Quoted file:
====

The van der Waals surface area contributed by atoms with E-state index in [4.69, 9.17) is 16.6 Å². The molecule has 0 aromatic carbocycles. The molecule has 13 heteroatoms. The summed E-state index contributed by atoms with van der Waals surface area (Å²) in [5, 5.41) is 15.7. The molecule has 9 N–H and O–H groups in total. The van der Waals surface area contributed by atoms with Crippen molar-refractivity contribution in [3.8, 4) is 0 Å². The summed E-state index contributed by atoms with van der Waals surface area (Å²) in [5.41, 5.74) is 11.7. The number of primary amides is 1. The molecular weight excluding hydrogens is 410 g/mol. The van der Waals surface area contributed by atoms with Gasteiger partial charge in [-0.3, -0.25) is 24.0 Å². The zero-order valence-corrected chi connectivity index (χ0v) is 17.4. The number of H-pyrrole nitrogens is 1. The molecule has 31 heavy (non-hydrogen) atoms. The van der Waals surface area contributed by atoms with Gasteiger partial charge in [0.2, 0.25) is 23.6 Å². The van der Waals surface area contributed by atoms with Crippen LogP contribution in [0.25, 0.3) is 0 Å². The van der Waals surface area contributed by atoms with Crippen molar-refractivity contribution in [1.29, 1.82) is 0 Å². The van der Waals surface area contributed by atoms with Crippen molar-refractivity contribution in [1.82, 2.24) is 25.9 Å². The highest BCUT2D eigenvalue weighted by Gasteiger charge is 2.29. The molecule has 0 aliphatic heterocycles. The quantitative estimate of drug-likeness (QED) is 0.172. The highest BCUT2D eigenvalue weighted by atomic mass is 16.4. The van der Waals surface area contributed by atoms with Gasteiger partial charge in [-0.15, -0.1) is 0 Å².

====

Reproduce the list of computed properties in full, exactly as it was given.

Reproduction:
The van der Waals surface area contributed by atoms with E-state index in [4.69, 9.17) is 16.6 Å². The molecule has 0 aromatic carbocycles. The molecule has 13 heteroatoms. The summed E-state index contributed by atoms with van der Waals surface area (Å²) in [5, 5.41) is 15.7. The molecule has 9 N–H and O–H groups in total. The van der Waals surface area contributed by atoms with Crippen molar-refractivity contribution in [3.8, 4) is 0 Å². The summed E-state index contributed by atoms with van der Waals surface area (Å²) in [5.41, 5.74) is 11.7. The number of primary amides is 1. The molecular weight excluding hydrogens is 410 g/mol. The van der Waals surface area contributed by atoms with Gasteiger partial charge in [-0.3, -0.25) is 24.0 Å². The zero-order valence-corrected chi connectivity index (χ0v) is 17.4. The number of H-pyrrole nitrogens is 1. The molecule has 31 heavy (non-hydrogen) atoms. The van der Waals surface area contributed by atoms with Gasteiger partial charge in [0.2, 0.25) is 23.6 Å². The van der Waals surface area contributed by atoms with Crippen LogP contribution in [0.25, 0.3) is 0 Å². The van der Waals surface area contributed by atoms with Crippen molar-refractivity contribution in [1.29, 1.82) is 0 Å². The van der Waals surface area contributed by atoms with Crippen molar-refractivity contribution in [1.82, 2.24) is 25.9 Å². The highest BCUT2D eigenvalue weighted by Gasteiger charge is 2.29. The molecule has 0 aliphatic heterocycles. The quantitative estimate of drug-likeness (QED) is 0.172. The highest BCUT2D eigenvalue weighted by atomic mass is 16.4. The van der Waals surface area contributed by atoms with Gasteiger partial charge in [-0.15, -0.1) is 0 Å².